Issues with the chain saw

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Forum topic by Mark posted 09-15-2015 03:11 AM 926 views 0 times favorited 8 replies Add to Favorites Watch
View Mark's profile


904 posts in 1943 days

09-15-2015 03:11 AM

Try as I might I cannot slice a green log in down the centre. i have a 12A 16” homelike electric. Seems to have lots of oomph. but whenever I try, the damn thing pulls to the left. Log is laying on it’s side. I’m slicing on the side with the grain. it’s in a saw buck. EVERY time it pulls to the left. Makes an awful mess of the log. Today I gave up and split the last 3 (18” long X 12” thick) with an axe and a sledge hammer. Any thoughts or suggestions would be much appreciated.

-- Mark

8 replies so far

View bondogaposis's profile


4688 posts in 2320 days

#1 posted 09-15-2015 03:19 AM

My guess is that your teeth aren’t filed evenly.

-- Bondo Gaposis

View Woodknack's profile


11486 posts in 2348 days

#2 posted 09-15-2015 04:02 AM

Agree with Bondo.

-- Rick M,

View BurlyBob's profile


5419 posts in 2234 days

#3 posted 09-15-2015 05:04 AM

Bondo’s right of the money.

View Bmezz's profile


41 posts in 1352 days

#4 posted 09-15-2015 10:37 AM

Invest in a ripping chain. It will make a big difference. Your chain probably hit a rock and dinged one side of the teeth.

-- Member Valley Woodturners Ottawa. Member AAW

View mahdee's profile


3874 posts in 1736 days

#5 posted 09-15-2015 12:12 PM

If you put the log on its end you will have a much better luck at cutting it straight down the chalk line. Chain saws have a tendency to pull toward the heavier side of the machine. So, with some practice you should be able to control the saw’s movement as is cuts down the line. it might be a good idea to cut two curf, one on each side to serve as a guide for you. The blade sharpness as Bondo mentioned plays a big role as well. you can test this by cutting a disk and see if it cuts the log like a cup.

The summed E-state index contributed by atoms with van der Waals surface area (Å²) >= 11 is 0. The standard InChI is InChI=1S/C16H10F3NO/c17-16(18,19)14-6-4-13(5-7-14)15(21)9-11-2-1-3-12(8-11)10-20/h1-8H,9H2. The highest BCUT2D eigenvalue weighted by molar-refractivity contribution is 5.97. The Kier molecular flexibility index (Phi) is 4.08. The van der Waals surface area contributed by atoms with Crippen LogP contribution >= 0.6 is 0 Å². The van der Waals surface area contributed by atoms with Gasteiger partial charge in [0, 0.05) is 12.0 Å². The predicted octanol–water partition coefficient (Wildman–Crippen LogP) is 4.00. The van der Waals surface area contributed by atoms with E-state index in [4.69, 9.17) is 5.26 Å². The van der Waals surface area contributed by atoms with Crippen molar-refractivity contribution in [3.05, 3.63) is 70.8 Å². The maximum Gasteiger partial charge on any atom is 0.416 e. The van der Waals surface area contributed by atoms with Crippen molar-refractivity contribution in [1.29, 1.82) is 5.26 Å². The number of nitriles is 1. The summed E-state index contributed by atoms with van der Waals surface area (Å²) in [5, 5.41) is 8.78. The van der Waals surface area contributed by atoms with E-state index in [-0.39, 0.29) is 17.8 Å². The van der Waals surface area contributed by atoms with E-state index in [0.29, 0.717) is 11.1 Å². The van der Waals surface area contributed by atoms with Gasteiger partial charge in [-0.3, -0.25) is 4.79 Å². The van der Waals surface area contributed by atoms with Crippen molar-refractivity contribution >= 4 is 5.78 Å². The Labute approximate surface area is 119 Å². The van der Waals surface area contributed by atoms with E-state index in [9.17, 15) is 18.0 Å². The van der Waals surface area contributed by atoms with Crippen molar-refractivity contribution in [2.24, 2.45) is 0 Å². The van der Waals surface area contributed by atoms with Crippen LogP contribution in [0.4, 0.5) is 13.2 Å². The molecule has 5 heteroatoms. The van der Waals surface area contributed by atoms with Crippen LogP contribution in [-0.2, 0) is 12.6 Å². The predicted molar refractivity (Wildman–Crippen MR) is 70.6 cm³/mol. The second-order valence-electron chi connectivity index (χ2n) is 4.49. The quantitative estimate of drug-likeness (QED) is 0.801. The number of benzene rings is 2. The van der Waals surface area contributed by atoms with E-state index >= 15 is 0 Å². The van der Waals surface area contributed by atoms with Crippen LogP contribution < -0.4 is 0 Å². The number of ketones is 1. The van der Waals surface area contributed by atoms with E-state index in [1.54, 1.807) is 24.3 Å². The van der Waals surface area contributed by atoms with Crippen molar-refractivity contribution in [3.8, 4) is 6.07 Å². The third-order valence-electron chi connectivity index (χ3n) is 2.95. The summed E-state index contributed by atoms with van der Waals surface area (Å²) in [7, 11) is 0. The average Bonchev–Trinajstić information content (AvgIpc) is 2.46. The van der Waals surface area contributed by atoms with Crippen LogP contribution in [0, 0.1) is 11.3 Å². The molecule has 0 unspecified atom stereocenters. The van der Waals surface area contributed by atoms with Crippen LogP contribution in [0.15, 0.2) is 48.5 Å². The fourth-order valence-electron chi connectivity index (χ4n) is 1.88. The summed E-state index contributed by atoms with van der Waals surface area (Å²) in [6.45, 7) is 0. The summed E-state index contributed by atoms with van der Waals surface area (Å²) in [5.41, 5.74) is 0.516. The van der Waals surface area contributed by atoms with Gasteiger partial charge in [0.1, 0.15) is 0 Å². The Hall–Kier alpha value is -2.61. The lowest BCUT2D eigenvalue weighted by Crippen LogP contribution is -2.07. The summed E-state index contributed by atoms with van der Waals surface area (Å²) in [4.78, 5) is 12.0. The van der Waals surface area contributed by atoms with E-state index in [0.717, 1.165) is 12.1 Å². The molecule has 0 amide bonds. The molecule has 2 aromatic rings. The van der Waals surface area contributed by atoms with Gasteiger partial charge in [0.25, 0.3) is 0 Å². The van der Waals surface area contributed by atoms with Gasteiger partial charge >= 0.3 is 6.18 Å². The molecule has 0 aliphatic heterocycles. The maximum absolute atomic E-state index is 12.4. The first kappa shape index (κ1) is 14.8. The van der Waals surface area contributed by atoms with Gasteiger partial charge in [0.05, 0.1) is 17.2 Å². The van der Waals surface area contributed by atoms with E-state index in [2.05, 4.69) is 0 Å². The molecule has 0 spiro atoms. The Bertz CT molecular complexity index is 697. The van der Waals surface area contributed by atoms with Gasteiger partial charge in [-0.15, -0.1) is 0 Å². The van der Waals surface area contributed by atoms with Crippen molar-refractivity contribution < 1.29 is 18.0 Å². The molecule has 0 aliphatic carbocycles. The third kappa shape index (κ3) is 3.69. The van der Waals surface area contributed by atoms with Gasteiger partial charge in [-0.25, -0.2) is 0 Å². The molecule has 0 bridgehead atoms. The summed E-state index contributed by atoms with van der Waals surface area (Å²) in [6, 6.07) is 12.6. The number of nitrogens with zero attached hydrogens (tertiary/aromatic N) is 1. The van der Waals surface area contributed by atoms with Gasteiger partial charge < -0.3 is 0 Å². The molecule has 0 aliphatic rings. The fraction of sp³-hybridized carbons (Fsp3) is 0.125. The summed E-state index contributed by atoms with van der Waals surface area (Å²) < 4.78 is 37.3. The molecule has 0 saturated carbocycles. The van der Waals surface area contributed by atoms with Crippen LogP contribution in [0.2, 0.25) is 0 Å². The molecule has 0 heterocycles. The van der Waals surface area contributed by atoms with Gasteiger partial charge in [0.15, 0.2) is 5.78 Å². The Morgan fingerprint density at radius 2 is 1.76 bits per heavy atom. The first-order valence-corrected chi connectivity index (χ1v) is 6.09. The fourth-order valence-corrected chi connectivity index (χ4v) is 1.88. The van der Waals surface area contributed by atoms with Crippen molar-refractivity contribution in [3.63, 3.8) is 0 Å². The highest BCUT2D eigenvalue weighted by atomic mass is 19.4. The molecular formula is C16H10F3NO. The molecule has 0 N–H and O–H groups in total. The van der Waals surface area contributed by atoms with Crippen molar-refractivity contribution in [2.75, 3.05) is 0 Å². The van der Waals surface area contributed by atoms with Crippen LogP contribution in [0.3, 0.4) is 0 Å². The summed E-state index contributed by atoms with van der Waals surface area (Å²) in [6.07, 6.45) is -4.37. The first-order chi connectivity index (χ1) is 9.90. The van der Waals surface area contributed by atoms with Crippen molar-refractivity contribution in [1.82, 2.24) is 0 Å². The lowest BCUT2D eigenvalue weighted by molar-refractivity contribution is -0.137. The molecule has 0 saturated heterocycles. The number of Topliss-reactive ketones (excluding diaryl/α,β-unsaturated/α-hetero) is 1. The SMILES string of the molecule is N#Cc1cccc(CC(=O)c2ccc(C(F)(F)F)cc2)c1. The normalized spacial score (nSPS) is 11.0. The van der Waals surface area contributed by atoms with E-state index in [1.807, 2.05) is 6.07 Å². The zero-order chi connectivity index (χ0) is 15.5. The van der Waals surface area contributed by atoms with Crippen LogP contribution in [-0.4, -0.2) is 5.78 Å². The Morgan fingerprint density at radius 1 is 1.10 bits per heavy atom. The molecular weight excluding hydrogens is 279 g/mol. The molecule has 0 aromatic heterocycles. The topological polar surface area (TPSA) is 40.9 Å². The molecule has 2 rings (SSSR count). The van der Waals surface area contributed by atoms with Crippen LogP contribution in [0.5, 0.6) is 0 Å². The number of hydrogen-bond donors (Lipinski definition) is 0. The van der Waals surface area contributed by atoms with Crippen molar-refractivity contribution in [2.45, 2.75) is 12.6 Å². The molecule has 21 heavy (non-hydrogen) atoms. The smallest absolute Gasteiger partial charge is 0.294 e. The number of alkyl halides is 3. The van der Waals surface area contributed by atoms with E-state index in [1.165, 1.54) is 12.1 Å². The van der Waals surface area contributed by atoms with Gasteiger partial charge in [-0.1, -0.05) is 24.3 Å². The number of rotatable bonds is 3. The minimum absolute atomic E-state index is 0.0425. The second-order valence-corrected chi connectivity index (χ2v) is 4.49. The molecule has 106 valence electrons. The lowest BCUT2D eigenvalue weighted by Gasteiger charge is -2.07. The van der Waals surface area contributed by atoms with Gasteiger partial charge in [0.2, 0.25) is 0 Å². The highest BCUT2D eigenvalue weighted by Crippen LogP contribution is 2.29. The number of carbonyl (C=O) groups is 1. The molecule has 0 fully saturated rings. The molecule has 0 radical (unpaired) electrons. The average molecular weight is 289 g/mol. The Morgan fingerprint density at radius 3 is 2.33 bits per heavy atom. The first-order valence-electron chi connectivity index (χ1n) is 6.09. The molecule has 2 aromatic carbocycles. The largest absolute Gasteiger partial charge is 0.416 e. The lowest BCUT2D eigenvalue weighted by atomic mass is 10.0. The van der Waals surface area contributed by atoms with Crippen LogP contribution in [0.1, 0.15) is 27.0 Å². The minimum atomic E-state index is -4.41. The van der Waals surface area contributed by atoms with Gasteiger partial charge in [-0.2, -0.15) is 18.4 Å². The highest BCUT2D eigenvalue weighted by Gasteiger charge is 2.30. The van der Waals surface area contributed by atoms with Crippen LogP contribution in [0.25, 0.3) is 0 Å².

View Mark's profile


904 posts in 1943 days

#6 posted 09-15-2015 02:48 PM

Thanks gents. I’d heard about the sharpening thing and had thought I had done a proper jog, but I’ve never heard of a ripping blade for a cs. Thanks again.

-- Mark

View Wildwood's profile


2300 posts in 2103 days

#7 posted 09-15-2015 04:33 PM

You can order rip chains from either Granberg or Oregon but those chains normally used with chainsaw mill. You want to ask if those ripping chains will work on an electric chainsaw if want one. Think may run into the same problem if log is moving around on you.

I have had logs jump around on me whether stood the log up of laid it down on side. I can rip with traditional chain if secure or unsecured by start cutting slow. Lot has to do with species, size, and weight of the log. Prefer to lay logs on side and start cutting at corner of log with base of the chain tip of blade pointed up. As sink into the log and inch or two lower the tip until cutting entire length.

Use a gas powered chain saw for ripping. Actually prefer to split with my maul or axe unless log really big or from a Gum tree. Only use my electric chain saw on split logs for roughing round.

-- Bill

View Mark's profile


904 posts in 1943 days

#8 posted 09-17-2015 11:56 PM

Bill. After the other day I’m in agreement over the splitting with the maul. 12”+ dia. Maple (green) 14 / 16”L. About 3 whacks with the axe and sledge and she’s split. Looks better than the damned saw cut.

-- Mark

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